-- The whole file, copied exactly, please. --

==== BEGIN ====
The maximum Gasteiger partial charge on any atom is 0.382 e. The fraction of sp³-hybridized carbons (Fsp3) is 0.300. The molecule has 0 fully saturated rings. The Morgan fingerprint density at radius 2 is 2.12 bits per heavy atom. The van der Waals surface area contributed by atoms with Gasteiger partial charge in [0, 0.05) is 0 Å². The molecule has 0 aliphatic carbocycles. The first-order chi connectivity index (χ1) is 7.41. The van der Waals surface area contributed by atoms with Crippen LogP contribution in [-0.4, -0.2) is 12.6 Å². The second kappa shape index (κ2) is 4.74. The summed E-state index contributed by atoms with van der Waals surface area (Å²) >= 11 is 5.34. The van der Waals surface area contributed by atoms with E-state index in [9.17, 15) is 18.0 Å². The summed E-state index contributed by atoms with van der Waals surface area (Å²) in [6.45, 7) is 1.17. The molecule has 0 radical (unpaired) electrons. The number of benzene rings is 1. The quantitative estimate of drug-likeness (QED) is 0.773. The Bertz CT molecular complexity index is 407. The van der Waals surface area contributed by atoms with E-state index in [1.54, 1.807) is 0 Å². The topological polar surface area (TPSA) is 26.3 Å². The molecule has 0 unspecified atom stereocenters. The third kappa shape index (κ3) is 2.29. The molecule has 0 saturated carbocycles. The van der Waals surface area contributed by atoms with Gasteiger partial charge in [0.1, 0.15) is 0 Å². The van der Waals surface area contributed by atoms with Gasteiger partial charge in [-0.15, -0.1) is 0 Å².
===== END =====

The maximum Gasteiger partial charge on any atom is 0.382 e. The fraction of sp³-hybridized carbons (Fsp3) is 0.300. The molecule has 0 fully saturated rings. The Morgan fingerprint density at radius 2 is 2.12 bits per heavy atom. The van der Waals surface area contributed by atoms with Gasteiger partial charge in [0, 0.05) is 0 Å². The molecule has 0 aliphatic carbocycles. The first-order chi connectivity index (χ1) is 7.41. The van der Waals surface area contributed by atoms with Crippen LogP contribution in [-0.4, -0.2) is 12.6 Å². The second kappa shape index (κ2) is 4.74. The summed E-state index contributed by atoms with van der Waals surface area (Å²) >= 11 is 5.34. The van der Waals surface area contributed by atoms with E-state index in [9.17, 15) is 18.0 Å². The summed E-state index contributed by atoms with van der Waals surface area (Å²) in [6.45, 7) is 1.17. The molecule has 0 radical (unpaired) electrons. The number of benzene rings is 1. The quantitative estimate of drug-likeness (QED) is 0.773. The Bertz CT molecular complexity index is 407. The van der Waals surface area contributed by atoms with E-state index in [1.54, 1.807) is 0 Å². The topological polar surface area (TPSA) is 26.3 Å². The molecule has 0 unspecified atom stereocenters. The third kappa shape index (κ3) is 2.29. The molecule has 0 saturated carbocycles. The van der Waals surface area contributed by atoms with Gasteiger partial charge in [0.1, 0.15) is 0 Å². The van der Waals surface area contributed by atoms with Gasteiger partial charge in [-0.15, -0.1) is 0 Å².